Lisa Ryan: Hey, I'm Lisa Ryan and welcome to the manufacturers' network podcast, I'm excited to bring you my guest today. Scott McKenzie, the host of the industrial talk podcast and one of my very favorite people on the planet, and he will soon be one of yours as well. Scott, welcome to the show.
Scott MacKenzie: Well absolutely honored to be part of this particular podcast. I love it. I love what you're doing. I love what you stand for. I love your purpose and your passion and everything's associated with it, you are adding value to a lot of people right now. I love it.
Lisa Ryan: Well, we actually got together because I was on your podcast, which I know you've been doing for a number of years. I'd like for you to just kind of share your journey. And where were you were in your career and what got you to what you're doing today.
Scott MacKenzie: Yeah, I have a strong industry background. I was with Price Waterhouse - did a lot of work there. And then I also then went into a terminal company took it public, retired and then I started my own maintenance company. I spent a lot of money on print from a marketing perspective and the attention perspective got nothing out of it.
I was just coming back from a client. And I was listening to a podcast and for whatever reason, I decided I can do that. And all I wanted to do was just be able to open up a dialogue with companies that I could never get in through the door. Nobody wants to talk about industrial maintenance, but if they have something going on, I'd always say, “Hey, get on the podcast. I think the listeners would love to hear about what's going on in your company,” and for the most part people would say “yes.”
And that's how the door was open and it turned out to be just an absolutely incredible journey. And podcasting has just been a wonderful experience because I get to meet people like you and others around the world just because of this. It's good. It's cool. That's, that's it.
Lisa Ryan: We actually met on the podcasts, of course, so we didn't meet live until a couple of months ago when you got to come to my lovely city of Cleveland to show us off and work with some of the manufacturing leaders in Cleveland, so just yeah props to you number one for showcasing one of the best cities in the world.
Scott MacKenzie: Without a doubt, and, and boy that manufacturing base in that whole area Northeast Ohio - Team NEO, Manufacturing Works, Magnet. It takes incredible passion for that area to be successful, especially where we're going in this COVID. I don't have an answer. I don't have a crystal ball on that. However, you guys have got tremendous skills in that area manufacturing skills. Good stuff.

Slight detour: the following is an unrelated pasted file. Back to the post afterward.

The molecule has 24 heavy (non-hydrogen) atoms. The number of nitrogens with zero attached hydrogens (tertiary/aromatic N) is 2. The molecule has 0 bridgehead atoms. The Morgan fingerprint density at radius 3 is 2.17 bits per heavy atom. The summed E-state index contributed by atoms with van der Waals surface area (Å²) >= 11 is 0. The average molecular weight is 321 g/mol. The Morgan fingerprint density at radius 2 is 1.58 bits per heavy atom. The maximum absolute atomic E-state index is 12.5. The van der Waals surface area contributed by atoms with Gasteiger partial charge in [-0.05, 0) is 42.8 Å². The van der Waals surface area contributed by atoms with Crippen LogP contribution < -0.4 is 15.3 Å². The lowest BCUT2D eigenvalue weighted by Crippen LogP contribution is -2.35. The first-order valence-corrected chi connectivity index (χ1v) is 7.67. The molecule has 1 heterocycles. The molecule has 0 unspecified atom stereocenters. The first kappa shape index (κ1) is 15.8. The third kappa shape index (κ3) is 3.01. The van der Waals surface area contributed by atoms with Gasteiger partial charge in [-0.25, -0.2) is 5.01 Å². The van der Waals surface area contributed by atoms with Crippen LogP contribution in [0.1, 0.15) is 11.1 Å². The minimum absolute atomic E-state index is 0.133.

Lisa Ryan: So what are some of the things that you're seeing right now that have just been some highlights some of the things that manufacturers are doing really well. As far as keeping up with the times and moving forward into the next year and into the next decade.
Scott MacKenzie: Yeah, that's an interesting question because nobody in their business continuity plan had a global pandemic. So from a manufacturing perspective, what I saw was really positive versus some of the challenges which we all know. The challenges included how nimble manufacturers can be. They had to keep the lights on. They had to survive.
Now I hope they're at a point where they can begin to rebuild it and then begin to prosper in whatever this next normal is, but what I really saw was that these leaders these manufacturing leaders figure out how to survive because when you start looking at their business, it wasn't just “here's the business” because that definitely got hammered, but “where is my supply chain? Where do I, where do I source my feedstock. What do I how it's it's been decimated? I was in Asia, and I was putting in and bolts and now that's all messed up. How do I reach or near-shore onshore what it, what are my strategies around that? And then once again what does the market look like? How do I manufacturer to those that the demands of the market?
It was just absolutely all new and it just demonstrated a tremendous amount of leadership on the part of manufacturers.
Lisa Ryan: Well, and just being able to see manufacturers that yeah one day they're brewing beer and the next day they're making hand sanitizer. Or one day they're making clothing and the next day they're making masks. So, not only to be able to turn on a dime like that but also to let their employees know that hey you're contributing to something that’s part of the solution in this pandemic that we're all facing. For lots of people, not only in my industry, but lots of other people I talked to this was going to be the best year ever. Everything was going so well and then March came and the bottom fell out. So it's been definitely an interesting year.
Scott MacKenzie: I think one of the positives and I'm always gonna try to gravitate to the positive is that I think pre-pandemic. We were lazy. We were just, sort of, just going through the motion and economy and all of that stuff during the pandemic. I think that there were meaningful conversations, the realization that people - it's a people conversation. And so many of these manufacturers sat down with their team and said, “I need your help.” And there was a level of vulnerability that exists.
You didn't have the answers you know why? Because you've never been through it and you needed that ability to collaborate, not just internally. Which is a good thing where you're creating that dialogue and you're valuable, but also externally and saying, “I don't have the answers, either.” So I need to collaborate with other individuals outside and there was this need to help everybody tried to survive. And that was a beautiful thing. And I hope going forward, that that is not lost. And that we continue to collaborate in a way that helps everybody succeed.